I often have thought about Louisa Clark and what her life was like after Will died. I am not surprised that her life has kind of stalled-out, anybody who went through what she did would need some time to get back to normal.  About the same time that Lily enters her life so does Sam the ambulance driver.  He was on duty the night that Lou fell off the roof and he was instrumental in saving her life and keeps popping up at the strangest times.  While Lou is afraid to fall in love again she does enjoy his company and he makes her feel something she hasn't felt in a very long time - hope.    As much as I wanted to love After You it did not recreate the feelings that I felt while reading Me Before You. The author really challenged my own beliefs about sensitive topics and that emotional roller coaster is why I loved the first book so much.  That ride is just not there for After You. I loved catching up with Lou, I loved checking in on her and her family, I even loved the way she handled the whole Lily situation, but I was a little disappointed that the emotional ride was just not there.

Bottom line - if you read Me Before You then you have to read After You, you just have to.  But you must temper your expectations and go into it knowing that Me Before You was a one of a kind novel than cannot be replicated.  Definitely catch up with Lou, but just know that the hard part of her story has already passed.


Alice Pearse is apprehensive when her husband tells her that he is leaving his job as a successful lawyer to start his own practice.  She knows that their family of five cannot survive on her income as a part-time book editor for a women's magazine, so Alice starts her job search.  She lands at a start-up company called Scroll.  Scroll is the pet project of a large conglomeration that has grandiose ideas of yet again reinventing the way people buy books and read those books.  Alice is beyond thrilled to be part of such an endeavor and when she receives a first edition of her favorite book on her first day she is sure that she has found the perfect job.  Scroll is demanding of both Alice's time and energy.  She has to sacrifice the majority of her duties at home to her husband and their nanny, Jessie.  She works long and exhausting hours, but she does it because she believes in the mission of the company. And then her father's cancer returns, life at home is falling completely apart, and the company she was so proud to work for has changed their vision.  Alice is heartbroken about her father and torn between providing for her family and honoring her true self.  And will her marriage survive everything that is being thrown at them?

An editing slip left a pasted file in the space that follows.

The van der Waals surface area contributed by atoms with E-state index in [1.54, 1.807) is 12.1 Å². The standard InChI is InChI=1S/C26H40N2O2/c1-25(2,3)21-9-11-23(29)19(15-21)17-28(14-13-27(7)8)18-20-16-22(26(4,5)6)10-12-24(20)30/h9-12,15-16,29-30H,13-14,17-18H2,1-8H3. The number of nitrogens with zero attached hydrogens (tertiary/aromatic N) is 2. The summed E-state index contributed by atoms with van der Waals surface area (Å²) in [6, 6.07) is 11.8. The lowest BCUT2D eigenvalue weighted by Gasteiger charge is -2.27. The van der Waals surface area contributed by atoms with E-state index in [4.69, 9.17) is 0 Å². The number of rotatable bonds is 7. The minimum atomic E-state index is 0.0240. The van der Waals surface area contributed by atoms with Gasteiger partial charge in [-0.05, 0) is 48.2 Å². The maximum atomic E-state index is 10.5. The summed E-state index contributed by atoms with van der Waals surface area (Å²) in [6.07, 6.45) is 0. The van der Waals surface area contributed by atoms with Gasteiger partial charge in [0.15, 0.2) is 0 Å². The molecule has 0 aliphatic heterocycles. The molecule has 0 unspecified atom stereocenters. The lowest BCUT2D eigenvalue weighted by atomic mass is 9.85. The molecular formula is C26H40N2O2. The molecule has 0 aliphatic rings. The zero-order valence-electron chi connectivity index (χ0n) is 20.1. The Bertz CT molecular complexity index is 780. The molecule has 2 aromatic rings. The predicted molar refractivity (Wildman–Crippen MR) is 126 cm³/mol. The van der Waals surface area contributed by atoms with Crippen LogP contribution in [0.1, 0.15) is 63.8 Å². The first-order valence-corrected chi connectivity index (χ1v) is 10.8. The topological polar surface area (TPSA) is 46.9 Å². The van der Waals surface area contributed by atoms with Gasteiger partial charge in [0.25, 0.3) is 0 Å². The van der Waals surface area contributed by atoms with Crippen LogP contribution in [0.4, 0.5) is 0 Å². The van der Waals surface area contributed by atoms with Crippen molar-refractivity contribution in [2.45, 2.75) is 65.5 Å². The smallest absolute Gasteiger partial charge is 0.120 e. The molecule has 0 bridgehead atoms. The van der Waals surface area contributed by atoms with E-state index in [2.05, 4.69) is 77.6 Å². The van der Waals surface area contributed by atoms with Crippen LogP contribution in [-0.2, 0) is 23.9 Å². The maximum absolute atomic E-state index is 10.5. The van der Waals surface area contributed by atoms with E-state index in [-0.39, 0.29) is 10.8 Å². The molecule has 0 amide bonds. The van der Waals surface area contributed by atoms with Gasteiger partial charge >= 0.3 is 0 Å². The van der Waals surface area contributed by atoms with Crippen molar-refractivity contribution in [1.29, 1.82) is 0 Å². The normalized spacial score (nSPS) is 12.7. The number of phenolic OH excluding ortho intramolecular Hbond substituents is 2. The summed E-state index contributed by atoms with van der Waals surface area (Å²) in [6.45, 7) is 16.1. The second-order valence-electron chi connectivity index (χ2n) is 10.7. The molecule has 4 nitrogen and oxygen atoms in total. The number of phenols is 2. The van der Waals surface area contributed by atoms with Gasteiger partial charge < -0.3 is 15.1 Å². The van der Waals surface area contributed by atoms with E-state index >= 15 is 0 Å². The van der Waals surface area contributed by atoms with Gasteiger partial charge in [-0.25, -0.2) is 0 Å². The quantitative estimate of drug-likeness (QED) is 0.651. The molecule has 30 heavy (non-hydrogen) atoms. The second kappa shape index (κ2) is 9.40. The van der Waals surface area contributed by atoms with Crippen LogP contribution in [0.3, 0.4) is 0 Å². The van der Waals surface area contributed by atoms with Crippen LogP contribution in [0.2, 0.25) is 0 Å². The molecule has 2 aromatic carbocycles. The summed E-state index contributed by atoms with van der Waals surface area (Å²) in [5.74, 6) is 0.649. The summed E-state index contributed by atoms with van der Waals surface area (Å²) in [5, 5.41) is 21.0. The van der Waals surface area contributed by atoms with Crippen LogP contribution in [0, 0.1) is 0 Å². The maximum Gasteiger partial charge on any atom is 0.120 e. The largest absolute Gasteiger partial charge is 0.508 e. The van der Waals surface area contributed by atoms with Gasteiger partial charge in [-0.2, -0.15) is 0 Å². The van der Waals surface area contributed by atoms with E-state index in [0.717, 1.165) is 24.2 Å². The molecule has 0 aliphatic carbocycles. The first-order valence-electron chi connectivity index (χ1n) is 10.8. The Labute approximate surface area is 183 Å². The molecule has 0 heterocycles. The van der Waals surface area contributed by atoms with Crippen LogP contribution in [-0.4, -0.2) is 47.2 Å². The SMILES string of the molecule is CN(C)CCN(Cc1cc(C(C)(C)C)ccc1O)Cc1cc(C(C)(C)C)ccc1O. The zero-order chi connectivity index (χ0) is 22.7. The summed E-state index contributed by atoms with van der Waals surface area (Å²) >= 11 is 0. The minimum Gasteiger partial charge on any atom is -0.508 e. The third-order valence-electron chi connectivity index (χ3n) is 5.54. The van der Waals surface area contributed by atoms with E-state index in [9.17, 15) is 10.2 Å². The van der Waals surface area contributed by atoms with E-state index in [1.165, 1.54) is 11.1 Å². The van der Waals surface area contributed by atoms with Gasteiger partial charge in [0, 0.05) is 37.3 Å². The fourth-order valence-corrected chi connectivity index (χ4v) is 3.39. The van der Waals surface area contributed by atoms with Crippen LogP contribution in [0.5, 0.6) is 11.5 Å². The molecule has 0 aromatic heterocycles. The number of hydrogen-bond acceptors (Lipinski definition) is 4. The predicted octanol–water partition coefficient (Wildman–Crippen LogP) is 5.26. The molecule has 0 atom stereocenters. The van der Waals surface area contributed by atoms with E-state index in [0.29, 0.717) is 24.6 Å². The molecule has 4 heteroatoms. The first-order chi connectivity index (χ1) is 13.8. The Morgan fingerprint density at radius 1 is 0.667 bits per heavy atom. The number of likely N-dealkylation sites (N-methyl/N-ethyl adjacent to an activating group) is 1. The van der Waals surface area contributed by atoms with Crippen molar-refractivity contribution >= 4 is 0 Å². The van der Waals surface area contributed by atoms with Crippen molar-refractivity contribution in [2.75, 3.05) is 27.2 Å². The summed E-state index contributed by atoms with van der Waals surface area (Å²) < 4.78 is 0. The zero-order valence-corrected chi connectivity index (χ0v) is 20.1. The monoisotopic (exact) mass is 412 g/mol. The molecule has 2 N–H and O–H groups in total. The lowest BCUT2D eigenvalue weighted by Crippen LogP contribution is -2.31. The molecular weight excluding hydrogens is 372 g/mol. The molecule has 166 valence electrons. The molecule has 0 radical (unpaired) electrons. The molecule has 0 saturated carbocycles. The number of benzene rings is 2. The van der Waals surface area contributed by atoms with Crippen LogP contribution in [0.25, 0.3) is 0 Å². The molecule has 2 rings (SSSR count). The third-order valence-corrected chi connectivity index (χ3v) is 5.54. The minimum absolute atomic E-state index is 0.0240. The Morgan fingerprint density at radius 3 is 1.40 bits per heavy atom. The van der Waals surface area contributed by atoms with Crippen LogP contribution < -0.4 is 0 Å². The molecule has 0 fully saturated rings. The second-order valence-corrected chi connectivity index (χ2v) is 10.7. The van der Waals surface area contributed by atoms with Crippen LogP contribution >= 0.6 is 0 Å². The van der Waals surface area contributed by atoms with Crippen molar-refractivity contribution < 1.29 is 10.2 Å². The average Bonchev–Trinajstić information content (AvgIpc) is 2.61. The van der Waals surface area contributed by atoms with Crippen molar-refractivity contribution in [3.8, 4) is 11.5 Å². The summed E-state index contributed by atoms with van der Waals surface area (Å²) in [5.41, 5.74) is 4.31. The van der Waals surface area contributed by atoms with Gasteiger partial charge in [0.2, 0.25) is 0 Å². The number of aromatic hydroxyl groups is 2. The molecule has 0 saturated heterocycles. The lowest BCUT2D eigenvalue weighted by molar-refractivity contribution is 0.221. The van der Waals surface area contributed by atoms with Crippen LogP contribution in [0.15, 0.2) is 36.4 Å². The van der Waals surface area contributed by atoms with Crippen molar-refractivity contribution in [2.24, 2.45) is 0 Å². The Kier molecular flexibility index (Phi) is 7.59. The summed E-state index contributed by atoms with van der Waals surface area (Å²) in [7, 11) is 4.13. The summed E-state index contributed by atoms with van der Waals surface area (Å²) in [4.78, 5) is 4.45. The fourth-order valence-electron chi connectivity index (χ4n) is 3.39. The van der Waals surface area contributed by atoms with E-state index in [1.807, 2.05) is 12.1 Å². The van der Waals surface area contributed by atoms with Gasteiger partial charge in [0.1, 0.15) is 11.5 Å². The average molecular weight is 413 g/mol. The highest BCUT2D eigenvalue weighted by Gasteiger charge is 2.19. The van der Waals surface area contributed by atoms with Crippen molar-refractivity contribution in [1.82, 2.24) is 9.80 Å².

I really, really, really enjoyed A Window Opens. I didn't realize it until I had finished the book and was able to digest everything that I realized it was one of the best books of the year.  Unfortunately I completely understand what it is like to become disillusioned with a company that you thought was a perfect fit for you. There is a huge sense of disappointment and coming to that realization could bring even the strongest of women to their knees.  Alice tried to hang on for as  long as she could and that was admirable.  She kept hoping that Scroll would turn around and be the company she believed they could be.   Bibliophiles are going to love this book.  There are so many references to popular books both past and present.  It feels like Alice is truly one of us.   And it was so telling when her husband pointed out that she hadn't really read for pleasure since taking the job at Scroll.  Any bibliophile will tell you that not reading is the sign of true distress.   There were some heartbreaking points in the book, but I was content with the way things were wrapped up.  A bit inspiring even.